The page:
Putting in a ventilation system to your home can keep indoor air from becoming stale and balance humidity levels.
How Indoor Air Quality Affects Your Health
Mold, pollen and pet dander are ordinary pollution sources in your home. Other causes include household cleaners and volatile organic compounds (VOCs).
VOCs can be expelled by things in your home, such as building materials, flooring or furniture. They can also be found in some air fresheners and scented candles. High VOCs can cause respiratory irritation, headaches and dizziness, among other problems.
Multiple scientific studies have learned respiratory diseases, asthma and other health problems are linked to bad indoor air quality. Allergies can also be triggered by indoor air quality issues.
10 Signs Your Home has Poor Indoor Air Quality
If your family has problems that worsen at home and improve when you leave, you may be suffering from indoor pollution. You should also talk to your doctor if you’re concerned about your health.
- Persistent cold or flu symptoms. A sore throat or runny nose that never goes away could be related to air quality. This is especially true if you don’t feel sick when you leave your home.
- Watery, itchy or dry eyes. Your eyes are susceptible to indoor pollution and may react by growing dry, itchy or watery.
- Fatigue or feeling dizzy. Breathing in chemical pollutants can affect your energy levels.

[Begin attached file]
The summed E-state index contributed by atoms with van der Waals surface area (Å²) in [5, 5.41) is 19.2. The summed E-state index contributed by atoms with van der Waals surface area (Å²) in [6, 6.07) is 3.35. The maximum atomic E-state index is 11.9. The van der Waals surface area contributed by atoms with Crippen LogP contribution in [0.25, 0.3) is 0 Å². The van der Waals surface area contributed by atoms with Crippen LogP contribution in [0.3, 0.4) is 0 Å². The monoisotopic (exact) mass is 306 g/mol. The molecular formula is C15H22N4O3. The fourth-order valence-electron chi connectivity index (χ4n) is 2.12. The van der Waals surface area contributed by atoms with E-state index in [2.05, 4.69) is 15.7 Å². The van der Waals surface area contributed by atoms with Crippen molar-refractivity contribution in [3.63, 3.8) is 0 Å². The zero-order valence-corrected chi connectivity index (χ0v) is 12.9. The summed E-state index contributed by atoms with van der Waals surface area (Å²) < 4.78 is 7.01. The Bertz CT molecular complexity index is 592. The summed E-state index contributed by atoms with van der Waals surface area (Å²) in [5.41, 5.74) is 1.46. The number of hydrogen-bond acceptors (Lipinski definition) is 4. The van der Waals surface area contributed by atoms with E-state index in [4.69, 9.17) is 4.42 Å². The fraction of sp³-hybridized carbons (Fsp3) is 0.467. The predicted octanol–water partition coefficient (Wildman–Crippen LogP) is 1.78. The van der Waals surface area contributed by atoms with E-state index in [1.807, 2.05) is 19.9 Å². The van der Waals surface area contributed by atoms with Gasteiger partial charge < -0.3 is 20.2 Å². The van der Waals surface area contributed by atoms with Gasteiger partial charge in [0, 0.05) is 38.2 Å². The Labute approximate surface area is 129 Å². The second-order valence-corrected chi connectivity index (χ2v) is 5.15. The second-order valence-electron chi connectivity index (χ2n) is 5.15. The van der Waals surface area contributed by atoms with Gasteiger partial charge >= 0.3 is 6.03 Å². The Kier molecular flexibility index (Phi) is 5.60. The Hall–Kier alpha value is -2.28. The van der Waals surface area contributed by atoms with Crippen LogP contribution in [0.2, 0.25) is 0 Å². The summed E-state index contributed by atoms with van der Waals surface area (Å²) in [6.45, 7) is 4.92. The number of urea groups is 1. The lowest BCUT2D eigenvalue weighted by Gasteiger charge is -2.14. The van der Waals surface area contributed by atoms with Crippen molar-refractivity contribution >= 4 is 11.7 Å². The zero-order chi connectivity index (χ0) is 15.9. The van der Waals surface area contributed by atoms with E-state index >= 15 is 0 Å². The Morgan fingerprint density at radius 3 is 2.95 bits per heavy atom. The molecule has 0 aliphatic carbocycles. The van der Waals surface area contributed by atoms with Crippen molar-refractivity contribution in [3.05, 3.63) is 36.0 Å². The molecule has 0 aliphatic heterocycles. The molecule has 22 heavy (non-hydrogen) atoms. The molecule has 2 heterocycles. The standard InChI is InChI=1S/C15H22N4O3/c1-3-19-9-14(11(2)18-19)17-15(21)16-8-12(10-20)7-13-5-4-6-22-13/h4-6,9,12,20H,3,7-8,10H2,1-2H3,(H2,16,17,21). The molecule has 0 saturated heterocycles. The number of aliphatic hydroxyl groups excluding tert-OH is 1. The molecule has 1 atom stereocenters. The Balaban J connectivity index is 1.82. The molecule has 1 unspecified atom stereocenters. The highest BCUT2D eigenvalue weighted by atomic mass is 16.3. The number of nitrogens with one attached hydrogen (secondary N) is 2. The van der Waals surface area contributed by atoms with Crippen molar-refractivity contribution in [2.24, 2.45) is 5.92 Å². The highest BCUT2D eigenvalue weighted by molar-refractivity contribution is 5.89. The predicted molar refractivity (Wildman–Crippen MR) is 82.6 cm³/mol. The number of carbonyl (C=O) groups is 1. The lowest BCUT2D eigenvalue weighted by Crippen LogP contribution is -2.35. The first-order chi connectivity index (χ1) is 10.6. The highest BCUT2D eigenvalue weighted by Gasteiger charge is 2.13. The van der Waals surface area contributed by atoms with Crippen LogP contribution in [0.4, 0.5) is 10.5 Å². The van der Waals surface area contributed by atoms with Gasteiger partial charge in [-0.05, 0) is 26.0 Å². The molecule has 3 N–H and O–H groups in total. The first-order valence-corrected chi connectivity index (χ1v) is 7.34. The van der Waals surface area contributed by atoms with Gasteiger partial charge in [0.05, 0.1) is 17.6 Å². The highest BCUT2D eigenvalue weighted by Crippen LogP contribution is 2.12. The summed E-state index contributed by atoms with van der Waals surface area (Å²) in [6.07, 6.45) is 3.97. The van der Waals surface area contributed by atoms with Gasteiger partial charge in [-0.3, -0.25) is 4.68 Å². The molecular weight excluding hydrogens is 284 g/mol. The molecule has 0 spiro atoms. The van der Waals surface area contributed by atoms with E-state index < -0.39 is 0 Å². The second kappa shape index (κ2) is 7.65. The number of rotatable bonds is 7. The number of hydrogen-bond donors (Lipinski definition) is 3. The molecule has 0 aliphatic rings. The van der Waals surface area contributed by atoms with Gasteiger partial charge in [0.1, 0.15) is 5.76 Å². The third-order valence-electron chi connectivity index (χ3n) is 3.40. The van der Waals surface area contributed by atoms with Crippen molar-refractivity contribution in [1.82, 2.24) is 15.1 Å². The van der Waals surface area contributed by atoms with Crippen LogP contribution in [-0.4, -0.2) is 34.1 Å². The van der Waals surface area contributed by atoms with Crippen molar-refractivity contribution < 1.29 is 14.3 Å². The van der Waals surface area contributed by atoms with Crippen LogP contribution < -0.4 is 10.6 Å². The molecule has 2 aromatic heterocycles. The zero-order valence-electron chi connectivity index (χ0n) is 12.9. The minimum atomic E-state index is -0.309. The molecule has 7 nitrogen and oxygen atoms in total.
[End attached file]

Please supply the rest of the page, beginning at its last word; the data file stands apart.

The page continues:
- Constant asthma attacks. Dust, pet dander, smoke and other triggers can be diffused through the air or get trapped in carpet.
- Coughing and sneezing. Allergies or colds can lead to these symptoms, but they shouldn’t be worse at home.
- Excessive dust despite weekly cleaning. You may need to put in a new air filter or get a filtration system from Service Experts Heating & Air Conditioning.
- Humidity issues. Dryness can cause itchy eyes and increase respiratory problems. Too much moisture can cause mold or mildew growth.
- Musty scents. Mold or mildew blossoms when the humidity in your home is too high.
- Hot or cold spots. This can be tied to air quality, especially if your HVAC system is having trouble regulating temperature and humidity.
- Nausea. This can be a response to the chemicals or pollutants in your home. It can also be a indication of high carbon monoxide levels. Check that you have a operating carbon monoxide detector in your home.